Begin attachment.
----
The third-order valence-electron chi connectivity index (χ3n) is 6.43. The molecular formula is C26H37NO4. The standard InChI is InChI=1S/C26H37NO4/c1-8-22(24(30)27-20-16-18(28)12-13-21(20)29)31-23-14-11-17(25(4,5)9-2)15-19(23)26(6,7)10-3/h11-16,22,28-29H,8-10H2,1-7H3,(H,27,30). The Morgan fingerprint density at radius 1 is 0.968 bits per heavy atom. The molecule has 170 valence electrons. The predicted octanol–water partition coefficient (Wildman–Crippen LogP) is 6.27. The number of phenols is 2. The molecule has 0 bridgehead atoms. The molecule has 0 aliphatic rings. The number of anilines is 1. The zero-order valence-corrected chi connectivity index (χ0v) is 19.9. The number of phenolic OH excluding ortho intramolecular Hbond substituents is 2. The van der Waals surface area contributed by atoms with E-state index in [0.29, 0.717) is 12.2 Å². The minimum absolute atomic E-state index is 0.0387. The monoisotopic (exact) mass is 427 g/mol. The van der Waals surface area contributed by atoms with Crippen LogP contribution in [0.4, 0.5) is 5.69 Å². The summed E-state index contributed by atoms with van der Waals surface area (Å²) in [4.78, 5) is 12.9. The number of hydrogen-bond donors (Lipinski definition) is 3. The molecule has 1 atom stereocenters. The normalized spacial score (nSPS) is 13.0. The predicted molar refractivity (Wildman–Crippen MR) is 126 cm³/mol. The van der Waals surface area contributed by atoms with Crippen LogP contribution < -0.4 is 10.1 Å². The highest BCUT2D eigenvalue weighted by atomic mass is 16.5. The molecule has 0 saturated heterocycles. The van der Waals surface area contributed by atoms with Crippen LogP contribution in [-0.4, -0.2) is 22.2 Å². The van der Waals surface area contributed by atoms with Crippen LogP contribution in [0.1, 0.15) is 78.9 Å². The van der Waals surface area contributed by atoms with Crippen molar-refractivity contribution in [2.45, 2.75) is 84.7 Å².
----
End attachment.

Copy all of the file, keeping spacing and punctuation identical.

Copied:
The third-order valence-electron chi connectivity index (χ3n) is 6.43. The molecular formula is C26H37NO4. The standard InChI is InChI=1S/C26H37NO4/c1-8-22(24(30)27-20-16-18(28)12-13-21(20)29)31-23-14-11-17(25(4,5)9-2)15-19(23)26(6,7)10-3/h11-16,22,28-29H,8-10H2,1-7H3,(H,27,30). The Morgan fingerprint density at radius 1 is 0.968 bits per heavy atom. The molecule has 170 valence electrons. The predicted octanol–water partition coefficient (Wildman–Crippen LogP) is 6.27. The number of phenols is 2. The molecule has 0 bridgehead atoms. The molecule has 0 aliphatic rings. The number of anilines is 1. The zero-order valence-corrected chi connectivity index (χ0v) is 19.9. The number of phenolic OH excluding ortho intramolecular Hbond substituents is 2. The van der Waals surface area contributed by atoms with E-state index in [0.29, 0.717) is 12.2 Å². The minimum absolute atomic E-state index is 0.0387. The monoisotopic (exact) mass is 427 g/mol. The van der Waals surface area contributed by atoms with Crippen LogP contribution in [0.4, 0.5) is 5.69 Å². The summed E-state index contributed by atoms with van der Waals surface area (Å²) in [4.78, 5) is 12.9. The number of hydrogen-bond donors (Lipinski definition) is 3. The molecule has 1 atom stereocenters. The normalized spacial score (nSPS) is 13.0. The predicted molar refractivity (Wildman–Crippen MR) is 126 cm³/mol. The van der Waals surface area contributed by atoms with Crippen LogP contribution < -0.4 is 10.1 Å². The highest BCUT2D eigenvalue weighted by atomic mass is 16.5. The molecule has 0 saturated heterocycles. The van der Waals surface area contributed by atoms with Crippen LogP contribution in [-0.4, -0.2) is 22.2 Å². The van der Waals surface area contributed by atoms with Crippen LogP contribution in [0.1, 0.15) is 78.9 Å². The van der Waals surface area contributed by atoms with Crippen molar-refractivity contribution in [2.45, 2.75) is 84.7 Å².